ENTRIES TAGGED "fair use"

A screenshot, a link, and a heap of praise are met with a takedown notice

The New York Times should have considered context before slapping Quartz with a takedown letter.

The New York Times sent a takedown notice to Quartz because Quartz published a screenshot of a Times interactive visualization.

Let me clarify:

Quartz posted a static screenshot of an interactive and it linked to the interactive and praised the interactive. Quartz was actively encouraging people to go check out the full thing on the New York Times’ website. The offending Quartz article is titled “Our favorite charts of 2012.”

Quartz was transferring at least 90% of the attention and value to the New York Times. And yet, the Times wanted Quartz to take the whole thing down. Read more…

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Publishing News: Judge rules fair use in Authors Guild v. HathiTrust

Summary judgement in favor of HathiTrust, Arment's magazine experiment, and 10 steps to a publishing reformation.

Here are a few stories from the publishing space that caught my attention this week.

HathiTrust book scanning ruled fair use

Last week, Google reached a settlement agreement with McGraw-Hill, Pearson Education, Penguin, John Wiley & Sons, and Simon & Schuster over its book-scanning project. The Authors Guild was none too happy about the settlement, as it may not bode well for its pending lawsuit against Google. This week, as the Authors Guild called upon the DOJ to review whether or not the terms of the settlement, which were not disclosed, violate Federal antitrust law, the group suffered yet another setback: Judge Harold Baer ruled in favor of the HathiTrust Digital Library in Authors Guild v. HathiTrust, ruling that the libraries that gave books to Google to scan are protected under the principle of fair use.

Mathew Ingram at GigaOm argued this week that the authors are standing on the wrong side of the book-scanning issue. He points out that Judge Baer’s decision was a summary judgement, meaning that the judge felt the arguments for fair use were strong enough to make a trial unnecessary. Ars Technica’s Timothy B. Lee takes a nice look at the factors the court considers in fair use cases and which held the most weight in Judge Baer’s decision.

Law professor James Grimmelmann noted that this ruling together with last week’s settlement might be “a moment for a reevaluation of the Authors Guild’s suit against Google.” Ingram and Lee both point out that Google’s fair use argument might not be as strong as HathiTrust’s, but Lee stresses the nuance of the decision may be a positive sign for Google:

“The libraries’ fair use argument is somewhat stronger than Google’s because they are non-profit organizations with fundamentally educational missions. But significantly, Judge Baer did not rely heavily on this fact in siding with the libraries. Instead, he focused on the transformative nature of the libraries’ use. And since Google is making virtually the same use of its own scanned copies of the books, it’s a safe bet that there are some happy lawyers in Mountain View this evening.”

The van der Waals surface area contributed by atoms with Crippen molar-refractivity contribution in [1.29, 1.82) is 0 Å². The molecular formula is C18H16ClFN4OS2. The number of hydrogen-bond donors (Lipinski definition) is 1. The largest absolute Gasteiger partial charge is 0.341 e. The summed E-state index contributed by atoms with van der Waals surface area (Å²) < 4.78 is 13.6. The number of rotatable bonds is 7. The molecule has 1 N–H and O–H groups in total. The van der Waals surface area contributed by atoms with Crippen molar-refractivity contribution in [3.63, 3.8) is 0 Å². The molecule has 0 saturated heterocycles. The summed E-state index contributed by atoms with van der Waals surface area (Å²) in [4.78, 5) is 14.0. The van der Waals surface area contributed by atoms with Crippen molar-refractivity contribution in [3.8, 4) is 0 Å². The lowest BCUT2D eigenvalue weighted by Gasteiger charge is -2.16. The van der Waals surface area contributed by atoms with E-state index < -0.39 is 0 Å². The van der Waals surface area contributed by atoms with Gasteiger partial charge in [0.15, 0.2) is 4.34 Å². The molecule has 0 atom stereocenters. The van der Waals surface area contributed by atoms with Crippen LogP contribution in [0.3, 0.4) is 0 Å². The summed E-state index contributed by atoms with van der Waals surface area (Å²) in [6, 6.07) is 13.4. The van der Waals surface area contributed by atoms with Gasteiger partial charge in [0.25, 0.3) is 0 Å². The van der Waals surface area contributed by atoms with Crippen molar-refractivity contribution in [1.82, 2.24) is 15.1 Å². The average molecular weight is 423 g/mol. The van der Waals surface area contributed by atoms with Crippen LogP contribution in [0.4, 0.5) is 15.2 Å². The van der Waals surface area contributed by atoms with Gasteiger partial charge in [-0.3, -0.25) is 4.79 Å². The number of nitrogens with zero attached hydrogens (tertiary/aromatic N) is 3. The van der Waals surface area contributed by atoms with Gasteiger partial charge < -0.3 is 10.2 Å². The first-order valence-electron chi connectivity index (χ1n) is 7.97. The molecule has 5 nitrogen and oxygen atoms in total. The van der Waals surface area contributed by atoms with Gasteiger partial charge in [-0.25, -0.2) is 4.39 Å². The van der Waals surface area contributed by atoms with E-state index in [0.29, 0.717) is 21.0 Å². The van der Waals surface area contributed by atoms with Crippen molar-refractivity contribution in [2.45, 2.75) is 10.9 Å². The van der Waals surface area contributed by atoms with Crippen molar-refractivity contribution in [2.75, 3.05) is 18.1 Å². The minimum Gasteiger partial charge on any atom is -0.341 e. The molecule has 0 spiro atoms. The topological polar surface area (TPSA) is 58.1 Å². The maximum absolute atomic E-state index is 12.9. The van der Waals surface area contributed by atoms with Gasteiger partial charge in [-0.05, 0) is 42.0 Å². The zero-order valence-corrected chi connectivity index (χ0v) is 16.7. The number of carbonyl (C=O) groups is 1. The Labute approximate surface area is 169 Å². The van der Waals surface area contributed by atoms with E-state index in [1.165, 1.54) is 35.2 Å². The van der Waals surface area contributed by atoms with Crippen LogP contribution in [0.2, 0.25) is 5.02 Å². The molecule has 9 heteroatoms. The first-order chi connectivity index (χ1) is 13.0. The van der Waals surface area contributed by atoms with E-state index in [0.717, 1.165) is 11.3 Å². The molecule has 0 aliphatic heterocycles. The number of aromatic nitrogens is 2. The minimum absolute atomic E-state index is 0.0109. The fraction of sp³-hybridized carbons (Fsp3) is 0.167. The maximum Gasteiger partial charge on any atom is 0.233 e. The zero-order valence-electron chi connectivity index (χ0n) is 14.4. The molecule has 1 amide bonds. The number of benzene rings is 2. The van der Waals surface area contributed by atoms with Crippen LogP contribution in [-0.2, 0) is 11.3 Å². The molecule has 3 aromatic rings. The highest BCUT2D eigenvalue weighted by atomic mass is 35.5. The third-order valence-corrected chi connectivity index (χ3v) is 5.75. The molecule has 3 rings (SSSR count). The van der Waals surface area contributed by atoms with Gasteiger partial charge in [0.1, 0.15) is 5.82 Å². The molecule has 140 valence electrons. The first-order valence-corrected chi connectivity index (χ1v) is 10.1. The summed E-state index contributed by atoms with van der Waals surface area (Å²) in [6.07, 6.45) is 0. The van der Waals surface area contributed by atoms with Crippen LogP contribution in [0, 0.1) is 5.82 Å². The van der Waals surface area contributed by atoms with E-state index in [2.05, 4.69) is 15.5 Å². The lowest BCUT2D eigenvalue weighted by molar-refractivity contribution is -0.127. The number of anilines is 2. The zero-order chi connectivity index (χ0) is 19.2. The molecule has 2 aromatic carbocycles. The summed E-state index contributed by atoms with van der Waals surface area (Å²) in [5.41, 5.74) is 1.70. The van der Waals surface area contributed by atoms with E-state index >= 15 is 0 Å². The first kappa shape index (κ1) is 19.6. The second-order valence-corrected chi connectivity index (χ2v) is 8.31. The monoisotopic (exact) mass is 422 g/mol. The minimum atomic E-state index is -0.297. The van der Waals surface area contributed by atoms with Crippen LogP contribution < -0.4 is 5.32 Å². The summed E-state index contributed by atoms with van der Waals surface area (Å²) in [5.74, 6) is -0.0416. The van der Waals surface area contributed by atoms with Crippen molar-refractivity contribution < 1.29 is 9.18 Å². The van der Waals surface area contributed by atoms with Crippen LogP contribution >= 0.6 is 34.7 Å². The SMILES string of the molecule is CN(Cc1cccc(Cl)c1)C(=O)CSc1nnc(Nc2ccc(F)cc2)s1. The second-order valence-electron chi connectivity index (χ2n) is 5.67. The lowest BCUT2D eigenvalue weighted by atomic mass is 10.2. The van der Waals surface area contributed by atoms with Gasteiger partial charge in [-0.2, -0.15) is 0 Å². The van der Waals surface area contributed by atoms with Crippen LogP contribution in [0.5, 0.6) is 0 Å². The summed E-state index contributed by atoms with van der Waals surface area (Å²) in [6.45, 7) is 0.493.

Read more…

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Fair use: A narrow, subjective, complicated safe haven for free speech

Fair use: A narrow, subjective, complicated safe haven for free speech

Attorney Miles Feldman on the ins and outs of fair use.

Litigation and intellectual property attorney Miles Feldman addresses issues of fair use, including the deciding factors courts consider, research tools to determine the status of works, and Creative Commons licensing.

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News Roundup: Sony Reader Arrives in UK, Google Scanning Newspaper Archives, Blanket Copyright Licenses vs Fair Use

UK Reaction to Sony Reader Release Sara Lloyd discusses the impact of the Sony Reader's recent release in the United Kingdom: Anecdotally, Waterstones store staff report a great deal of interest from customers, and the rumour mills (or well-planned leak??) put a 6 figure number on the Sony Readers sold by the morning of Thursday 4th September. As I'm sure…

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Colleges Weigh Blanket Copyright Licenses vs Fair Use Rights

The Copyright Clearance Center is extending its offer of blanket licenses to larger universities. In a 2007 article in the Chronicle of Higher Education (subscription required), some school administrators expressed concern about the implicit waiver of fair use assertions: But some librarians are ambivalent about blanket licenses, Mr. Rehbach [Jeffrey R. Rehbach, the library-policy adviser at Middlebury College] says,…

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Ruling: Consider Fair Use Before Issuing Takedowns

A fairly significant ruling came down Wednesday in Lenz v. Universal, a rather infamous case where Universal Music Publishing Group issued a takedown against a YouTube video of a young child dancing to a song in the background — a song in which Universal maintained some rights. Universal later acknowledged that this was a fair use of the music,…

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